The Use of Foreign Currency Derivatives and Firm Market Value
Darden School Working Paper No. 97-23
48 Pages Posted: 2 Nov 1998
Date Written: October 1998
This paper examines the use of foreign currency derivatives (FCDs) by a sample of 720 large U.S. nonfinancial firms between 1990 and 1995 and its potential impact on firm value. Using Tobin's Q as an approximation of a firm's market valuation, we find a positive relationship between firm value and the use of FCDs. The hedging premium is statistically and economically significant mostly after 1993 and is on average 5.7\% of firm value. This result is robust to a) controls for size, profitability, leverage, growth opportunities, ability to access financial markets, industrial and geographical diversification, credit quality, industry classification (4-digit SIC), year-dummies and firm fixed-effects; b) the use of a weight-adjusted industry Tobin's Q and other measures of value, such as the market to book and the market to sales ratios; and, c) alternative estimation techniques that handle the potential impact of outliers. Using the ratio of foreign currency derivatives to foreign sales as a proxy for the percentage of exposure that a firm hedges, we observe a significant dispersion in our measure of the hedge ratio. In univariate tests we find a nonlinear relationship between Q and our proxy. However, firm-specific factors explain this relationship in multivariate tests and it appears that firms are hedging optimally.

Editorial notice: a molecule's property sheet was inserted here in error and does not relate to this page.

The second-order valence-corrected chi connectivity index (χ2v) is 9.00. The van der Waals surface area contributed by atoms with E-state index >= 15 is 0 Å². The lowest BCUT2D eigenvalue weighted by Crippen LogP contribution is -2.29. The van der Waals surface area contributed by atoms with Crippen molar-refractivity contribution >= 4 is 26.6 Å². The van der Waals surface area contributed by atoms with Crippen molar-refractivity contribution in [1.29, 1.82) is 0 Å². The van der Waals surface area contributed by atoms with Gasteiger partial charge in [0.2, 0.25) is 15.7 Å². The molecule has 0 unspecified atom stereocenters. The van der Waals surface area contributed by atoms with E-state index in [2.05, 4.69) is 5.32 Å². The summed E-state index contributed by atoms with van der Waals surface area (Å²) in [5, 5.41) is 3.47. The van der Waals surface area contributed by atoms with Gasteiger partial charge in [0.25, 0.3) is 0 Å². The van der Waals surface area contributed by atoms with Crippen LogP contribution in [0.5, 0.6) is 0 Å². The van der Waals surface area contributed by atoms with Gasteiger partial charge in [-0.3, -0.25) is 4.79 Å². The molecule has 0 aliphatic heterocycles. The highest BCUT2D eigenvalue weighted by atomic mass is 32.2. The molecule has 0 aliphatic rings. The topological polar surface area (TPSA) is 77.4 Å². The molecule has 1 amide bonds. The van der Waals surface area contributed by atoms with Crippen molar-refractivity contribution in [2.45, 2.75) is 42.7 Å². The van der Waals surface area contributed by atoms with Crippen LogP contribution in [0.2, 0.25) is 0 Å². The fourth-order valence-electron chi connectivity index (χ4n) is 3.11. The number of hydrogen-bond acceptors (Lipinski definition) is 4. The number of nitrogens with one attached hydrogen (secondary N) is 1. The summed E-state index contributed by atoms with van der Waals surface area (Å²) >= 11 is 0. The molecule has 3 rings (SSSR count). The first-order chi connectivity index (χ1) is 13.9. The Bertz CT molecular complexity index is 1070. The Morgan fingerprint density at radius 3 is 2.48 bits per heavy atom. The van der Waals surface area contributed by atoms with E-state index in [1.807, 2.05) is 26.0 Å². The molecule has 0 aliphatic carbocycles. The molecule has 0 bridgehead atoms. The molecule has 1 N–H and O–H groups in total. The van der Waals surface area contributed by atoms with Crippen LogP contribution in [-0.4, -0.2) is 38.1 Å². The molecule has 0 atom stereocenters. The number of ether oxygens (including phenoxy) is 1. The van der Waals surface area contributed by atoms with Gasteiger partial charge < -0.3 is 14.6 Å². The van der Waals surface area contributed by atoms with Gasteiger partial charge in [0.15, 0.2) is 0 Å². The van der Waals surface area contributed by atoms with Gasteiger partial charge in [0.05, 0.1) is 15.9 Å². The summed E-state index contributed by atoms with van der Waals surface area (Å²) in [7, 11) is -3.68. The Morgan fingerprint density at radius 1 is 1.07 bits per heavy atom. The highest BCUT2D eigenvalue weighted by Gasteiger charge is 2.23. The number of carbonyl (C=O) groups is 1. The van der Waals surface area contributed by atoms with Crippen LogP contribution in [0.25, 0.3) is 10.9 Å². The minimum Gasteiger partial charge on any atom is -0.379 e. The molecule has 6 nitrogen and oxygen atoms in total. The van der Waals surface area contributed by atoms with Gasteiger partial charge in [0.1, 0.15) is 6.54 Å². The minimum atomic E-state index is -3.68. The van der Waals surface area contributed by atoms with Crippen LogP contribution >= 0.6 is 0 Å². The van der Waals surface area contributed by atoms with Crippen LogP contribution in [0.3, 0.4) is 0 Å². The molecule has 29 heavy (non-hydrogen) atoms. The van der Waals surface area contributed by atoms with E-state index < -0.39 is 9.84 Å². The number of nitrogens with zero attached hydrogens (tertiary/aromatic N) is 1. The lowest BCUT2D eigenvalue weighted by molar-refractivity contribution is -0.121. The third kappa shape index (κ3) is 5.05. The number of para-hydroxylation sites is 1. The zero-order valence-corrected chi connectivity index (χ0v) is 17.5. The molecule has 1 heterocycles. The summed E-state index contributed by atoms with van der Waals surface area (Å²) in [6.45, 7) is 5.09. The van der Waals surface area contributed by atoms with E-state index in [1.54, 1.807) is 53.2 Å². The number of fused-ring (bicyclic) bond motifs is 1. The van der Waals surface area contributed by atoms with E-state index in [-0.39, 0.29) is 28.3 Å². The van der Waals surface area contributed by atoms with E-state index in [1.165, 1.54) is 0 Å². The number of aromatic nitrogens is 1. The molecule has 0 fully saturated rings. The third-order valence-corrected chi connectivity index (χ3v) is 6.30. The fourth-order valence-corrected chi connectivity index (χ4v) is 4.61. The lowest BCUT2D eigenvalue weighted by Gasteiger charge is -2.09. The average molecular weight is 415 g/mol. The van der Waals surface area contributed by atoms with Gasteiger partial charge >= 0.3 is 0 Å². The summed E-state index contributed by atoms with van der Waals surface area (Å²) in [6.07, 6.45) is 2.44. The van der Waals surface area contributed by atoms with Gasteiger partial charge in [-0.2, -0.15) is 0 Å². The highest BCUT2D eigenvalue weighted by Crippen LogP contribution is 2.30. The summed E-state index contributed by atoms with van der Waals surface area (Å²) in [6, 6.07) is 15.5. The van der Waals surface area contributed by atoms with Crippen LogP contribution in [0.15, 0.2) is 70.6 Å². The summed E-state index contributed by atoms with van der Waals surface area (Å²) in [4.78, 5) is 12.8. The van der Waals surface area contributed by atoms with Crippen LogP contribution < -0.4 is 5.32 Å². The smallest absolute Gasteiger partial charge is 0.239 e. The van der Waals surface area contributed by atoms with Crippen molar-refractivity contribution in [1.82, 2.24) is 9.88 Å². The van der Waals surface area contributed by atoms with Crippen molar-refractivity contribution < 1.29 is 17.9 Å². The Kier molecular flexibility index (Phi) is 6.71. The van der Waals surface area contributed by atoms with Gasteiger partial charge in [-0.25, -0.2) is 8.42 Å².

JEL Classification: G15, G30
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